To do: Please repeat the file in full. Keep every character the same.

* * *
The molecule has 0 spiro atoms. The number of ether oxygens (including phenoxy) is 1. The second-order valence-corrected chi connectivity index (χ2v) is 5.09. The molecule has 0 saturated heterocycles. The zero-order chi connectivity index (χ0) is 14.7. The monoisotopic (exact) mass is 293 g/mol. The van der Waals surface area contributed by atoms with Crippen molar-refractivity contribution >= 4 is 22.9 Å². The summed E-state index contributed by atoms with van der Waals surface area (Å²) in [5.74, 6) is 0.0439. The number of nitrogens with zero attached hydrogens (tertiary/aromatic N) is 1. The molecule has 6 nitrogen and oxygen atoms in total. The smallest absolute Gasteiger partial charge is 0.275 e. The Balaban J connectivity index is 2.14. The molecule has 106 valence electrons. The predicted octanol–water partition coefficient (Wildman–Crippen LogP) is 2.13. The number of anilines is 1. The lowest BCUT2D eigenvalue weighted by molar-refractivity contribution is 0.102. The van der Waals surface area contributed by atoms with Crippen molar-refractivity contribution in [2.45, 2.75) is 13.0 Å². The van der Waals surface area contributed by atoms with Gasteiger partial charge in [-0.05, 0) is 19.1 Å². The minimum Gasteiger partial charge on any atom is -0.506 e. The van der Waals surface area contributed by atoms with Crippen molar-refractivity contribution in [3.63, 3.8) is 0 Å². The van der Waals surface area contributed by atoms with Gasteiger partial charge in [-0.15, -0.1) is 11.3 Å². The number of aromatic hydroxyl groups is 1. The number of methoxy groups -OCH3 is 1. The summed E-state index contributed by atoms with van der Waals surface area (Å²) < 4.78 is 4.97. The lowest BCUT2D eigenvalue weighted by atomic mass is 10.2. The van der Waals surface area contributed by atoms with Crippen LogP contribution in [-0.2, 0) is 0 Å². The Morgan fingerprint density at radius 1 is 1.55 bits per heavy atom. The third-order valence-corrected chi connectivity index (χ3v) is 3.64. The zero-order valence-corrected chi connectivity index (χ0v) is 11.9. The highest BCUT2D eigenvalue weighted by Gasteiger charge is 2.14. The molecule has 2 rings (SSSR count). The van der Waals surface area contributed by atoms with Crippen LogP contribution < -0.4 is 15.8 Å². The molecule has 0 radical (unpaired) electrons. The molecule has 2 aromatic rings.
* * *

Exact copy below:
The molecule has 0 spiro atoms. The number of ether oxygens (including phenoxy) is 1. The second-order valence-corrected chi connectivity index (χ2v) is 5.09. The molecule has 0 saturated heterocycles. The zero-order chi connectivity index (χ0) is 14.7. The monoisotopic (exact) mass is 293 g/mol. The van der Waals surface area contributed by atoms with Crippen molar-refractivity contribution >= 4 is 22.9 Å². The summed E-state index contributed by atoms with van der Waals surface area (Å²) in [5.74, 6) is 0.0439. The number of nitrogens with zero attached hydrogens (tertiary/aromatic N) is 1. The molecule has 6 nitrogen and oxygen atoms in total. The smallest absolute Gasteiger partial charge is 0.275 e. The Balaban J connectivity index is 2.14. The molecule has 106 valence electrons. The predicted octanol–water partition coefficient (Wildman–Crippen LogP) is 2.13. The number of anilines is 1. The lowest BCUT2D eigenvalue weighted by molar-refractivity contribution is 0.102. The van der Waals surface area contributed by atoms with Crippen molar-refractivity contribution in [2.45, 2.75) is 13.0 Å². The van der Waals surface area contributed by atoms with Gasteiger partial charge in [-0.05, 0) is 19.1 Å². The minimum Gasteiger partial charge on any atom is -0.506 e. The van der Waals surface area contributed by atoms with Crippen molar-refractivity contribution in [3.63, 3.8) is 0 Å². The van der Waals surface area contributed by atoms with Gasteiger partial charge in [-0.15, -0.1) is 11.3 Å². The number of aromatic hydroxyl groups is 1. The number of methoxy groups -OCH3 is 1. The summed E-state index contributed by atoms with van der Waals surface area (Å²) < 4.78 is 4.97. The lowest BCUT2D eigenvalue weighted by atomic mass is 10.2. The van der Waals surface area contributed by atoms with Crippen LogP contribution in [-0.2, 0) is 0 Å². The Morgan fingerprint density at radius 1 is 1.55 bits per heavy atom. The third-order valence-corrected chi connectivity index (χ3v) is 3.64. The zero-order valence-corrected chi connectivity index (χ0v) is 11.9. The highest BCUT2D eigenvalue weighted by Gasteiger charge is 2.14. The molecule has 2 rings (SSSR count). The van der Waals surface area contributed by atoms with Crippen LogP contribution < -0.4 is 15.8 Å². The molecule has 0 radical (unpaired) electrons. The molecule has 2 aromatic rings.